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Trigonodes cephise Cramer
Noctua cephise Cramer, [1779] 1782, Uitlandsche Kapellen, 3: 59.
Trigonodes maxima Guenée, 1852, Hist. Nat. Insectes, Spec. gén. Lépid. 7: 282.
Chalciope cephise ab. cephisoides Strand, 1917, Arch. Naturgesch., 82 (A2): 40.
Chalciope saina Swinhoe, 1918, Ann. Mag. nat. Hist. (9) 2: 80.
Chalciope cephise cephisiodes Gaede, 1938, Gross-Schmett. Erde., 11: 490.
Trigonodes cephise Cramer; Kobes, 1985: 47.

Trigonodes cephise

Trigonodes cephise

Diagnosis. See the previous species. There is some sexual dimorphism. Females have the distal black triangle broken into a subcostal streak and a submarginal band with a curved inner border; the oblique pale bar dividing the two black triangles in the male is thus expanded into a triangular area in the female.

Taxonomic note. The taxon cephisiodes Gaede ex Strand (not noted as promoted from infrasubspecific level by Nielsen et al. (1996)) has yellower ground colour and much reduced brown banding on the hindwing. The male genitalia have bilaterally symmetric processes from the juxta and on the valves; these are asymmetric in cephise. The few specimens seen are from Thailand and Burma. If these differences in the genitalia prove constant, then cephisiodes is probably a distinct species. The taxon saina Swinhoe was included as a good species in Chalciope Hübner by Poole (1989), but is merely a subspecies (see below) of cephise, having identical male genitalia.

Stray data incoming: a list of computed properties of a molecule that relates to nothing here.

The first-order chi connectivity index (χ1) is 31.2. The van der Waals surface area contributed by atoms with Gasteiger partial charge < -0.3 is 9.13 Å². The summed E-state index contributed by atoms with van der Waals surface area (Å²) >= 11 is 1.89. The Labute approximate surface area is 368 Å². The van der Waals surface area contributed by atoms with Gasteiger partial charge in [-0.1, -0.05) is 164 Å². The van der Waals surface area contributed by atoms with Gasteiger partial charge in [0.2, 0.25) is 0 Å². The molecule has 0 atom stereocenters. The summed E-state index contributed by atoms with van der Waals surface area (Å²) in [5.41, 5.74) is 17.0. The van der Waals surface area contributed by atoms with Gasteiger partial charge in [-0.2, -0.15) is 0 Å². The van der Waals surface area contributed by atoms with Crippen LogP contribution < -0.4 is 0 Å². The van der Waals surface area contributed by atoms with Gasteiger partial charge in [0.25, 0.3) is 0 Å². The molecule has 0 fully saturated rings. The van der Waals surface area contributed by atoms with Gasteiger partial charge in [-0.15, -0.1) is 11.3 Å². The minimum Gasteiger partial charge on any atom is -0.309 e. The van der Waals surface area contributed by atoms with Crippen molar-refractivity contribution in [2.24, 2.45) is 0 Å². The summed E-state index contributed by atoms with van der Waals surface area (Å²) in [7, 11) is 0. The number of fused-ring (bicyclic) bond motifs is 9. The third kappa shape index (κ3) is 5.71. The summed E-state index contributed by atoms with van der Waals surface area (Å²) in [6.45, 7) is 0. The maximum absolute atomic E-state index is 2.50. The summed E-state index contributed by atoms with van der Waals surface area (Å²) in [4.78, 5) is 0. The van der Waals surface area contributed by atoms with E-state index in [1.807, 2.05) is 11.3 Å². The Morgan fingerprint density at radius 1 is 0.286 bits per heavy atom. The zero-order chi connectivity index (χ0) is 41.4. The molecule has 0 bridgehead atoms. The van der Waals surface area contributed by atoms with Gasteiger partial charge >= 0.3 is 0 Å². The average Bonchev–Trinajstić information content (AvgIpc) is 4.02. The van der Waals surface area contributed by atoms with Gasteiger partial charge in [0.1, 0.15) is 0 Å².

Geographical range. Indo-Australian tropics to N. Australia, the Caroline Is., Samoa and New Caledonia, with the darker ssp. saina on Nias and other islands on the south west of Sumatra.

Habitat preference. There are two old specimens labelled 'Borneo' from the F. Moore collection, and two more from Tenom and G. Kinabalu in Sabah but without more precise data. The species has not been taken in recent surveys.

Biology. The larva in Samoa was illustrated by Comstock (1966). It is typically ophiusine, an elongate semi-looper with only the prolegs on A5 and A6 functional.

The ground colour is a creamy tan, striped and streaked longitudinally with darker brown, the only really unbroken stripe being a double dorsal red-brown one.

The pupa has a bluish white powdery bloom.

The host plant recorded was
Vigna (Leguminosae).

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